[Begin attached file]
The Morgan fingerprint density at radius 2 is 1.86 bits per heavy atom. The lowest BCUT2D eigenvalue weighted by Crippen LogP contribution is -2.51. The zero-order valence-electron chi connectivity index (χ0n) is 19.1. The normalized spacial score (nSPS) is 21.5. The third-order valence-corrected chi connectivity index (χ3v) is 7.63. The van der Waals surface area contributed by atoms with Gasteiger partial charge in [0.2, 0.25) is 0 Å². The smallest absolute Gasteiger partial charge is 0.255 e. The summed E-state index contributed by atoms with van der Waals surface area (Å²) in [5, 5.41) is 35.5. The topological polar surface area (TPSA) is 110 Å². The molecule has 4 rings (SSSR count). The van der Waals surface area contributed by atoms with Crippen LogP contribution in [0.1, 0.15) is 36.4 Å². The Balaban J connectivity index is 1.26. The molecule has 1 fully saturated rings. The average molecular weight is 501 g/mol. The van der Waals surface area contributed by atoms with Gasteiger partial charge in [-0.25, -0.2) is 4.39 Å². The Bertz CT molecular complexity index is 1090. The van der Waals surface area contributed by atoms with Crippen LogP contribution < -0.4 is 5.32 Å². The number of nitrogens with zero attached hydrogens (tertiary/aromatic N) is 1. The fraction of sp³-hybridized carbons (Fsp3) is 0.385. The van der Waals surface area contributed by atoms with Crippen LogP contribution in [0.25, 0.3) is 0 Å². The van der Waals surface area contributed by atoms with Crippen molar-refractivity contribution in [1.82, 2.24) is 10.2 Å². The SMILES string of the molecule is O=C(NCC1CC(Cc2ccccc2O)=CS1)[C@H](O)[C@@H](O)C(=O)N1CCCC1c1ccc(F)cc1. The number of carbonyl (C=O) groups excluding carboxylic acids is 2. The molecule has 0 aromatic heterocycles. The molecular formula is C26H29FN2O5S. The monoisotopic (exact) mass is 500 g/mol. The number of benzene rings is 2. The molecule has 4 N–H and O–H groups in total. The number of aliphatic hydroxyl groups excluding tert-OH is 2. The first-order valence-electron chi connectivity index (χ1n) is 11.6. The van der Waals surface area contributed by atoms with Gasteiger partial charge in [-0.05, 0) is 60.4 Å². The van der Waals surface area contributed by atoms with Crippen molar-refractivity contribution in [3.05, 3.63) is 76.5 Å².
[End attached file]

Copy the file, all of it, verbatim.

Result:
The Morgan fingerprint density at radius 2 is 1.86 bits per heavy atom. The lowest BCUT2D eigenvalue weighted by Crippen LogP contribution is -2.51. The zero-order valence-electron chi connectivity index (χ0n) is 19.1. The normalized spacial score (nSPS) is 21.5. The third-order valence-corrected chi connectivity index (χ3v) is 7.63. The van der Waals surface area contributed by atoms with Gasteiger partial charge in [0.2, 0.25) is 0 Å². The smallest absolute Gasteiger partial charge is 0.255 e. The summed E-state index contributed by atoms with van der Waals surface area (Å²) in [5, 5.41) is 35.5. The topological polar surface area (TPSA) is 110 Å². The molecule has 4 rings (SSSR count). The van der Waals surface area contributed by atoms with Crippen LogP contribution in [0.1, 0.15) is 36.4 Å². The Balaban J connectivity index is 1.26. The molecule has 1 fully saturated rings. The average molecular weight is 501 g/mol. The van der Waals surface area contributed by atoms with Gasteiger partial charge in [-0.25, -0.2) is 4.39 Å². The Bertz CT molecular complexity index is 1090. The van der Waals surface area contributed by atoms with Crippen LogP contribution < -0.4 is 5.32 Å². The number of nitrogens with zero attached hydrogens (tertiary/aromatic N) is 1. The fraction of sp³-hybridized carbons (Fsp3) is 0.385. The van der Waals surface area contributed by atoms with Crippen LogP contribution in [0.25, 0.3) is 0 Å². The van der Waals surface area contributed by atoms with Crippen molar-refractivity contribution in [1.82, 2.24) is 10.2 Å². The SMILES string of the molecule is O=C(NCC1CC(Cc2ccccc2O)=CS1)[C@H](O)[C@@H](O)C(=O)N1CCCC1c1ccc(F)cc1. The number of carbonyl (C=O) groups excluding carboxylic acids is 2. The molecule has 0 aromatic heterocycles. The molecular formula is C26H29FN2O5S. The monoisotopic (exact) mass is 500 g/mol. The number of benzene rings is 2. The molecule has 4 N–H and O–H groups in total. The number of aliphatic hydroxyl groups excluding tert-OH is 2. The first-order valence-electron chi connectivity index (χ1n) is 11.6. The van der Waals surface area contributed by atoms with Gasteiger partial charge in [-0.05, 0) is 60.4 Å². The van der Waals surface area contributed by atoms with Crippen molar-refractivity contribution in [3.05, 3.63) is 76.5 Å².